“I rarely see the happy pill patients,” she says.

In Daniel’s experience, many of her patients suffer from undiagnosed clotting disorders that only became apparent after taking hormonal birth control. According to Daniels, blood-clotting disorders are extremely common, and are typically related to a gene mutation that affects an estimated forty percent of the population. For this reason, Daniels will only prescribe hormonal contraception—including the pill, the patch, or the NuvaRing—after she has carefully evaluated the risks for each patient, including a rundown of the patient’s family history for blood clots, strokes, and heart attacks.

“Hormonal birth control is not without risk,” Daniels says, who adds that she thinks over-the-counter birth control, available without a physician’s oversight, is “ridiculous.”

“My concern is that you’re basically taking women who have no counseling, no family history, no risk assessment, and they’re just getting [hormonal birth control] with no guidance,” she says. “Why would you take that risk?”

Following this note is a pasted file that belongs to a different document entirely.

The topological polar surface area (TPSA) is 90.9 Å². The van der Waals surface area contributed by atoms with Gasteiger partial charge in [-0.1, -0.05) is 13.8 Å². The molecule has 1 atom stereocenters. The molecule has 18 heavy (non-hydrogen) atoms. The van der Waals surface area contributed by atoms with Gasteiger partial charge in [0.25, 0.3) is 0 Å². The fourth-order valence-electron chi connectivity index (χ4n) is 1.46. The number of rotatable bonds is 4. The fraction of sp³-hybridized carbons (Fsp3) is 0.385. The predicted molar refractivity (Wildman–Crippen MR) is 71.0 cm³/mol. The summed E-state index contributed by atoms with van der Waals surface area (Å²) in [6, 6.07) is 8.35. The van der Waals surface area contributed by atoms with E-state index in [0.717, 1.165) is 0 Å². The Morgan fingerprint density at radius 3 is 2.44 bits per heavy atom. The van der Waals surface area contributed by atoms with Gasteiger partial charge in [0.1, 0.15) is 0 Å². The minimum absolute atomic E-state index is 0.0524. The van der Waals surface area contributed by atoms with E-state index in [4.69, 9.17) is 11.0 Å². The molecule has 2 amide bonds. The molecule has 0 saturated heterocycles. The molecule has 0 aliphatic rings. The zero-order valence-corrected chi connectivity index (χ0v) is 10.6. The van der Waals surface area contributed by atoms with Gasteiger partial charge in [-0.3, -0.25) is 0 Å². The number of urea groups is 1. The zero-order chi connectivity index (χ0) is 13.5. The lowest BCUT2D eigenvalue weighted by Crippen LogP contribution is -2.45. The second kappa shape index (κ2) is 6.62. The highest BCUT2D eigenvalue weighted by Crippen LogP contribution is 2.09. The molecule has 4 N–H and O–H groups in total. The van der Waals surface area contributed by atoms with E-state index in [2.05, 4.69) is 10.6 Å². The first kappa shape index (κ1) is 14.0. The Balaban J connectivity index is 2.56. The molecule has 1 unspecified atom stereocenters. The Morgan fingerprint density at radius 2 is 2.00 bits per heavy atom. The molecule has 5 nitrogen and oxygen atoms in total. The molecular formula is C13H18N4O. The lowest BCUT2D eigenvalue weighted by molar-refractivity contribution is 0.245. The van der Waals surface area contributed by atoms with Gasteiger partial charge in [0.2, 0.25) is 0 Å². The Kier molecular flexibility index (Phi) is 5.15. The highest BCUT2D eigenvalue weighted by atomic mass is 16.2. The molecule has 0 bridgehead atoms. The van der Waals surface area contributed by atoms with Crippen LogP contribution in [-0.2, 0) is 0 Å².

The absolute risk for serious side effects among large populations, Daniels says, is low—she and ACOG agree on that point. But only talking about the absolute risk “makes it seem like [complications] rarely happen,” she says, which couldn’t be further from the truth. When complications arise, says Daniels, they can be catastrophic, necessitating hospital stays or months of anticoagulants. “To put [hormonal contraception] on the same aisle as Tylenol and Zantac is absurd.”